Evaluation of the dependent variable. Two coders carried out structured observations of the videos. The categorial system used to codify the interactions corresponds to the five styles of conflict management, and also includes a sixth style labelled miscellaneous which caters for those behaviors that cannot be included in the previous categories and that will be left out of later analyses. The units of observation selected for the codifying of the interactions are the intervention turns. These turns are the utterances that the subjects make during the sessions. Each intervention turn must be codified into one of the categories mentioned. The aspects of the intervention turns that are recorded have a mainly semantic content while not ruling out the possibility of recording non-verbal aspects when these clearly substitute utterances.

The intercoder reliability of 0.91, calculated using Cohen’s Kappa coefficient (1968) is very satisfactory. The disagreements in codification of the categories of analysis are resolved by going back over the videos, discussing them and agreeing on a codification. To settle differences in the event of a disagreement persisting, the codification is carried out by a third observer. Every four intervention turns the observers compare to see whether they have been codifying the same intervention turn -by comparing the first and last phrase of the turn codified. The disagreements over intervention turns are sorted out at that point by the observers.

The success of the experimental manipulation. To test whether the accomplices have correctly fulfilled their roles as superiors, peers and subordinates, observations are made of these behaviors by the judges with coefficients being obtained of 0.93, 0.93, and 0.94 respectively. The same procedure is repeated for the tactics of influence used by the accomplices, with coefficients being obtained of 0.95, 0.85 and 0.87 for rational, blocking and assertive tactics, respectively. In short, the success of the experimental manipulation for both variables is confirmed.


Although Table 1 confirms the greater overall use of the integration style, the highlight of the findings in this paper is the use of domination in second place. There is then a large distance to the style of compromise which, according to findings in previous studies, should have been in second place.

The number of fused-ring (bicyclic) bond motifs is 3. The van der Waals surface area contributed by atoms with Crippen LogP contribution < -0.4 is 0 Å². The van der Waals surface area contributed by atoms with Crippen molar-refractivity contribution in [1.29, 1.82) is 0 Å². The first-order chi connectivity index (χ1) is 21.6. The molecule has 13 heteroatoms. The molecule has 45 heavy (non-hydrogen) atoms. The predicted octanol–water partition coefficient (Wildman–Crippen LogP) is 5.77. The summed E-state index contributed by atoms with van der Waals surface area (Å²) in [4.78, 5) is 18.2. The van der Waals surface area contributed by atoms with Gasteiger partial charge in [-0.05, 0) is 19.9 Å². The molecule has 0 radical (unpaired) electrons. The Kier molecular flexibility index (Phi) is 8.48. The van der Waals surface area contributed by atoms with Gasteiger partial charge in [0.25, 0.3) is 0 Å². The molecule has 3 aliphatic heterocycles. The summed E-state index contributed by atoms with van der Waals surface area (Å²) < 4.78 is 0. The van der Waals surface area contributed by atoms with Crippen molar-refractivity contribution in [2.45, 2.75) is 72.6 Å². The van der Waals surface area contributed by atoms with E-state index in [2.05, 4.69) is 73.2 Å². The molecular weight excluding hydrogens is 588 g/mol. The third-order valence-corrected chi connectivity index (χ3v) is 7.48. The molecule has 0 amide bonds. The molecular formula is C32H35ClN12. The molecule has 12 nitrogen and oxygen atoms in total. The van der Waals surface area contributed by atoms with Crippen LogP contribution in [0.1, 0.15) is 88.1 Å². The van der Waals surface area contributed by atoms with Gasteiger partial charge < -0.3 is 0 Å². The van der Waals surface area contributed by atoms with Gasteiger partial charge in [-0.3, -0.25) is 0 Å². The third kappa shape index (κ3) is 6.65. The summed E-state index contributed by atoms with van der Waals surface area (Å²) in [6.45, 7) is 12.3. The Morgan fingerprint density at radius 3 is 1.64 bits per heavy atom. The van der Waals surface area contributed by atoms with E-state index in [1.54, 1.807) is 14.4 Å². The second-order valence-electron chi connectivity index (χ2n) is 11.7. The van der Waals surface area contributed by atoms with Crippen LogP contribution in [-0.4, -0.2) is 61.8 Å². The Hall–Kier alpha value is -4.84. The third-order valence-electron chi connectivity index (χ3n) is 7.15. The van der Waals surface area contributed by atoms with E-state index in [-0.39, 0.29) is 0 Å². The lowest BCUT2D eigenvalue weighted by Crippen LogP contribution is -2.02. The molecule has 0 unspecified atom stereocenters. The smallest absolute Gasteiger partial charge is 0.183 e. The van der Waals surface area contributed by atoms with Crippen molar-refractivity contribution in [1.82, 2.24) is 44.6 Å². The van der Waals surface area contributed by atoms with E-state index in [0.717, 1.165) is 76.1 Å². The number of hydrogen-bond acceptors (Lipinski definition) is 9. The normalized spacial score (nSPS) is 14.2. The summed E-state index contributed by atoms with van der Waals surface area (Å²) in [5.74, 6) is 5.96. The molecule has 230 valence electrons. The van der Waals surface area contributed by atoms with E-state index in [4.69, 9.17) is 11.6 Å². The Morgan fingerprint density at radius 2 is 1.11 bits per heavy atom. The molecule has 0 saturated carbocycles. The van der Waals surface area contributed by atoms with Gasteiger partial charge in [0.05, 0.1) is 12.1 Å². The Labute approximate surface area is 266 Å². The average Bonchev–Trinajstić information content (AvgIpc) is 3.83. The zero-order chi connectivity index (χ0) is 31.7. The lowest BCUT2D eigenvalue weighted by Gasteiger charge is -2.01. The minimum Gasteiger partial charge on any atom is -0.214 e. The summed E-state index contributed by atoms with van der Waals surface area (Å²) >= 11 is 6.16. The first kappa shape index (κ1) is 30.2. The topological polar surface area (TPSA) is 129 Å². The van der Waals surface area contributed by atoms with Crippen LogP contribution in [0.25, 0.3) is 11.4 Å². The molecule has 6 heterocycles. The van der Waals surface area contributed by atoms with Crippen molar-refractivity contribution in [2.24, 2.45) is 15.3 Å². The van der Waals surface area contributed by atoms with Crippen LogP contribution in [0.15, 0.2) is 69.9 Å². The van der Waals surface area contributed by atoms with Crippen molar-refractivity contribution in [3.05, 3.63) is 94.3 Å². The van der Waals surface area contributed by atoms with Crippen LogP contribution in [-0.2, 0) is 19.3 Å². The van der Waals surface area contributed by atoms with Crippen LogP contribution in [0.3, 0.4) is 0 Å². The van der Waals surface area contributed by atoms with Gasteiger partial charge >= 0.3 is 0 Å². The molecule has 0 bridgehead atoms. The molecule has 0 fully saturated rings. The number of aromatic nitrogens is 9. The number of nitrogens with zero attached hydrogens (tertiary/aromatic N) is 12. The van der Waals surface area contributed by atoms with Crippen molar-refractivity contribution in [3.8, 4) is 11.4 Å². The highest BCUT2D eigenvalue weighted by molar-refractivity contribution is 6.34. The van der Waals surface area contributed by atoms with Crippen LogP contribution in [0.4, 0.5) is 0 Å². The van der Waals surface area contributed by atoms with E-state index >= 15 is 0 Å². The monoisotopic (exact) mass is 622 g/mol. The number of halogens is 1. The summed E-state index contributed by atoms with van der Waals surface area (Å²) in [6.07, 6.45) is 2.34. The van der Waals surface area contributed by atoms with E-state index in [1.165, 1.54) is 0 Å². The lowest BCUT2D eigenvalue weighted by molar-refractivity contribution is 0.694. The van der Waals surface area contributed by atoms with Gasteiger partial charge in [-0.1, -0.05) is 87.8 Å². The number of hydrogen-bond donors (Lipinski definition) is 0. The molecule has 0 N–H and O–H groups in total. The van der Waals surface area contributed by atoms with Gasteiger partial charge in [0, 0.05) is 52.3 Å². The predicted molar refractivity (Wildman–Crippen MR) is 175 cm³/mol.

As for Hypothesis 1, concerning the incidence of relative hierarchical status of the other party on the style of conflict management, there is confirmation (see Table 2) of the following: the use of integration more often with superiors than peers; compromise more with peers than superiors; and domination more with subordinates and peers than superiors. There is nothing to show that an obliging style is used more with superiors.

In the case of Hypothesis 2 about the incidence of the tactics of influence used by the other party on the style of conflict management (see Table 3), there is only confirmation of the greater use of domination when the other turns to rational arguments.

The predictions in Hypothesis 3 about the interactive effect of both variables are not confirmed (see Table 4).


The data about the greater use of the style of integration confirms the tendency observed in managers in recent years of addressing the interests of other parties as well as their own, seeking new and improved alternatives for both sides (Munduate, Ganaza, Alcaide and Peiró, 1994; Rahim, 1992). However, what stands out is that domination is the style least used by Spanish managers according to the self-reporting questionnaires (García-Echevarría, 1991; Munduate, Ganaza & Alcaide, 1993; Osorio, 1992; Serrano & Remeseiro, 1987; Vidal Abascal, 1991), and the second to last style used by American managers (Rahim, 1992), while in this paper it appears as the second most widely used style. This seems to indicate a difference between the findings previously obtained through managers’ reports about their styles of conflict management, and those obtained through the observation of their behavior in conflict interactions.